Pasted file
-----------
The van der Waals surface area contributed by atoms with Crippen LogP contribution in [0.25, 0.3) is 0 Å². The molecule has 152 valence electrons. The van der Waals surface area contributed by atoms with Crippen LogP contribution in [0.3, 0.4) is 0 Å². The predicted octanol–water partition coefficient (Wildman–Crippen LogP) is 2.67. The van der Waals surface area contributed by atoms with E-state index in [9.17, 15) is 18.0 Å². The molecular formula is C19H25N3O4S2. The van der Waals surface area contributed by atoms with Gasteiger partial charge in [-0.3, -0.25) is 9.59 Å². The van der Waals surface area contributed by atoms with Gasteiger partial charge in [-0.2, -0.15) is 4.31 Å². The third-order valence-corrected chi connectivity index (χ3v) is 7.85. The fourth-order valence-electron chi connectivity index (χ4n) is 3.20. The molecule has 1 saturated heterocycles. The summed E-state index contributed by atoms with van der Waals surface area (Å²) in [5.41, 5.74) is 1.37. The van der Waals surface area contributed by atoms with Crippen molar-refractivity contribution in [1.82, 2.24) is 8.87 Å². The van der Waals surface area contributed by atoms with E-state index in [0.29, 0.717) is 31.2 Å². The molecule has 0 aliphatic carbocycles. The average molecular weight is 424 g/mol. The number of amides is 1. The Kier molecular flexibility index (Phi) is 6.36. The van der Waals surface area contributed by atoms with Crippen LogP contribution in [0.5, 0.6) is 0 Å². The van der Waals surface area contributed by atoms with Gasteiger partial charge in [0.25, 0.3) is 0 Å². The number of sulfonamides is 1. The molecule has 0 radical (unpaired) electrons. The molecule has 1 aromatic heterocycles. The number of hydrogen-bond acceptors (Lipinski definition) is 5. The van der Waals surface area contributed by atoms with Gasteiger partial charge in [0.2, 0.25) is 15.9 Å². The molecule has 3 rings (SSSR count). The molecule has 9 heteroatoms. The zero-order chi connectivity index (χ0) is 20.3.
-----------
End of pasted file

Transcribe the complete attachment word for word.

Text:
The van der Waals surface area contributed by atoms with Crippen LogP contribution in [0.25, 0.3) is 0 Å². The molecule has 152 valence electrons. The van der Waals surface area contributed by atoms with Crippen LogP contribution in [0.3, 0.4) is 0 Å². The predicted octanol–water partition coefficient (Wildman–Crippen LogP) is 2.67. The van der Waals surface area contributed by atoms with E-state index in [9.17, 15) is 18.0 Å². The molecular formula is C19H25N3O4S2. The van der Waals surface area contributed by atoms with Gasteiger partial charge in [-0.3, -0.25) is 9.59 Å². The van der Waals surface area contributed by atoms with Gasteiger partial charge in [-0.2, -0.15) is 4.31 Å². The third-order valence-corrected chi connectivity index (χ3v) is 7.85. The fourth-order valence-electron chi connectivity index (χ4n) is 3.20. The molecule has 1 saturated heterocycles. The summed E-state index contributed by atoms with van der Waals surface area (Å²) in [5.41, 5.74) is 1.37. The van der Waals surface area contributed by atoms with Crippen molar-refractivity contribution in [1.82, 2.24) is 8.87 Å². The van der Waals surface area contributed by atoms with E-state index in [0.29, 0.717) is 31.2 Å². The molecule has 0 aliphatic carbocycles. The average molecular weight is 424 g/mol. The number of amides is 1. The Kier molecular flexibility index (Phi) is 6.36. The van der Waals surface area contributed by atoms with Crippen LogP contribution in [0.5, 0.6) is 0 Å². The van der Waals surface area contributed by atoms with Gasteiger partial charge in [0.25, 0.3) is 0 Å². The number of sulfonamides is 1. The molecule has 0 radical (unpaired) electrons. The molecule has 1 aromatic heterocycles. The number of hydrogen-bond acceptors (Lipinski definition) is 5. The van der Waals surface area contributed by atoms with Gasteiger partial charge in [0.2, 0.25) is 15.9 Å². The molecule has 3 rings (SSSR count). The molecule has 9 heteroatoms. The zero-order chi connectivity index (χ0) is 20.3.